- ECG (electrocardiogram)
- EKG (echocardiogram)
- Tilt Table Test
- Myocardial Biopsy
- Heart MRI
- Pericardial Tab
- Nuclear Scan
- Coronary Angiography
- Cardiac CT Scan
- Stress Test
Treating Myocardial Ischemia
Doctors might recommend one or more treatment options that can improve the flow of blood to the heart muscle. The type of treatment usually depends on the severity of the condition and may require surgery, drugs or both. Common treatment and medications include:
- Beta blockers
- Calcium Channel Blockers
- ACE inhibitors
- Cholesterol-lowering drugs
- Ranexa (ranolazine)
- Stenting and angioplasty
- Coronary artery bypass surgery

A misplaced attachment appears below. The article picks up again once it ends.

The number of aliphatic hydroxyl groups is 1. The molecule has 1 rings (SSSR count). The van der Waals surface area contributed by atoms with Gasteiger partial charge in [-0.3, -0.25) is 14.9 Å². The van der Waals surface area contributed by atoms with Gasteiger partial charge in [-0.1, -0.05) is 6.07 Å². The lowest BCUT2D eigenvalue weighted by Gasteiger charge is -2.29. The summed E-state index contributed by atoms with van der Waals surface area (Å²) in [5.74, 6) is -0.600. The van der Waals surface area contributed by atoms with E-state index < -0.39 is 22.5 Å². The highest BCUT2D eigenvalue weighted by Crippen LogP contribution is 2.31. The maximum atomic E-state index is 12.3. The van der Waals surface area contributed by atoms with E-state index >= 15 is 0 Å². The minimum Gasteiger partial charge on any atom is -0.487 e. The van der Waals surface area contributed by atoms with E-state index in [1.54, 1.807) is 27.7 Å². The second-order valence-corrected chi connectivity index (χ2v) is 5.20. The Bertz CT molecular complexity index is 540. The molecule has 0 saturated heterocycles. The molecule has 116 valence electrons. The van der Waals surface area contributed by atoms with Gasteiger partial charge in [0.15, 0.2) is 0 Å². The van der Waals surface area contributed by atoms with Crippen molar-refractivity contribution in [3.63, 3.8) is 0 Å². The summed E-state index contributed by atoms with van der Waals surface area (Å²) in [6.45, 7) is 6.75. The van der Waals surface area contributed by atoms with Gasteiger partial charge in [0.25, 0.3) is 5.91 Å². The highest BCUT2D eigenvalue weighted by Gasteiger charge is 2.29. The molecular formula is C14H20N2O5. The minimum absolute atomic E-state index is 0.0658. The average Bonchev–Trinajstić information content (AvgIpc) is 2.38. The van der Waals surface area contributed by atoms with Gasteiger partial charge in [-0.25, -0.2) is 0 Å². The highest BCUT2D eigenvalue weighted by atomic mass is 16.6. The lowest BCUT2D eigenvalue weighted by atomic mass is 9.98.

- Enhanced external counterpulsation
Preventing Myocardial Ischemia
Making significant changes in lifestyle habits can help treat and prevent myocardial ischemia. Some of these lifestyle changes can ensure that the arteries remain strong, smooth and elastic to allow for a maximum amount of flow through the arteries to the heart muscle. These lifestyle changes include:
- Smoking cessation – quit smoking
- Consume a healthy diet
- Manage underlying health problems
- Decrease stress
- Maintain a healthy weight
- Exercise on a routine basis
Myocardial ischemia is a silent killer and requires that the individual obtains routine medical checkups to rule out diabetes, high blood pressure, and high cholesterol. Early detection followed by an effective treatment is an ideal solution for maintaining better heart health.